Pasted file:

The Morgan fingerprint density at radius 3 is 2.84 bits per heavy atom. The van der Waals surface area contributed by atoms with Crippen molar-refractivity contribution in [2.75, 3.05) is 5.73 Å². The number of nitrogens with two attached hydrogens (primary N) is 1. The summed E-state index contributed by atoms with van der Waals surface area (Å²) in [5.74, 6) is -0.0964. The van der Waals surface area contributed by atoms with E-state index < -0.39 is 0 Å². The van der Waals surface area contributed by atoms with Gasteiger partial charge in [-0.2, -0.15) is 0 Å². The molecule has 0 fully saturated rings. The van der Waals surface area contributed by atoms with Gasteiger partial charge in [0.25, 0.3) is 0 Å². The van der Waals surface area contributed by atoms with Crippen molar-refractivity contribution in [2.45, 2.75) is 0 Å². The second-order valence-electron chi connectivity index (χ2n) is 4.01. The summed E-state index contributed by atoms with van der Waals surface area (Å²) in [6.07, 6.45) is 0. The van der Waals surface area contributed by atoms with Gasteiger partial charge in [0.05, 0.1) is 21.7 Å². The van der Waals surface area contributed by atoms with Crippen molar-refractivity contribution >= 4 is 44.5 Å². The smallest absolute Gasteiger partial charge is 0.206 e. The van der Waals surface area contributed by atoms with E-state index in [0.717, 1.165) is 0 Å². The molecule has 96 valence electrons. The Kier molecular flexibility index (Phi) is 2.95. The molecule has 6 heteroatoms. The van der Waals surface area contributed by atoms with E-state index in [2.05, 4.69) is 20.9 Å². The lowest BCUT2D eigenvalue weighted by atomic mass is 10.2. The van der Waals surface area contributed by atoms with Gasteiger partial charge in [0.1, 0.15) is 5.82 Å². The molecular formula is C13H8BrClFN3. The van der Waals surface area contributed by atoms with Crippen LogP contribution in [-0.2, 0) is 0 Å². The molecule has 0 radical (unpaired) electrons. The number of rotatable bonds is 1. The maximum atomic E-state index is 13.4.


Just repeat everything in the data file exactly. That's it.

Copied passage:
The Morgan fingerprint density at radius 3 is 2.84 bits per heavy atom. The van der Waals surface area contributed by atoms with Crippen molar-refractivity contribution in [2.75, 3.05) is 5.73 Å². The number of nitrogens with two attached hydrogens (primary N) is 1. The summed E-state index contributed by atoms with van der Waals surface area (Å²) in [5.74, 6) is -0.0964. The van der Waals surface area contributed by atoms with E-state index < -0.39 is 0 Å². The van der Waals surface area contributed by atoms with Gasteiger partial charge in [-0.2, -0.15) is 0 Å². The molecule has 0 fully saturated rings. The van der Waals surface area contributed by atoms with Gasteiger partial charge in [0.25, 0.3) is 0 Å². The van der Waals surface area contributed by atoms with Crippen molar-refractivity contribution in [2.45, 2.75) is 0 Å². The second-order valence-electron chi connectivity index (χ2n) is 4.01. The summed E-state index contributed by atoms with van der Waals surface area (Å²) in [6.07, 6.45) is 0. The van der Waals surface area contributed by atoms with Gasteiger partial charge in [0.05, 0.1) is 21.7 Å². The van der Waals surface area contributed by atoms with Crippen molar-refractivity contribution >= 4 is 44.5 Å². The smallest absolute Gasteiger partial charge is 0.206 e. The van der Waals surface area contributed by atoms with E-state index in [0.717, 1.165) is 0 Å². The molecule has 96 valence electrons. The Kier molecular flexibility index (Phi) is 2.95. The molecule has 6 heteroatoms. The van der Waals surface area contributed by atoms with E-state index in [2.05, 4.69) is 20.9 Å². The lowest BCUT2D eigenvalue weighted by atomic mass is 10.2. The van der Waals surface area contributed by atoms with Gasteiger partial charge in [0.1, 0.15) is 5.82 Å². The molecular formula is C13H8BrClFN3. The van der Waals surface area contributed by atoms with Crippen LogP contribution in [-0.2, 0) is 0 Å². The molecule has 0 radical (unpaired) electrons. The number of rotatable bonds is 1. The maximum atomic E-state index is 13.4.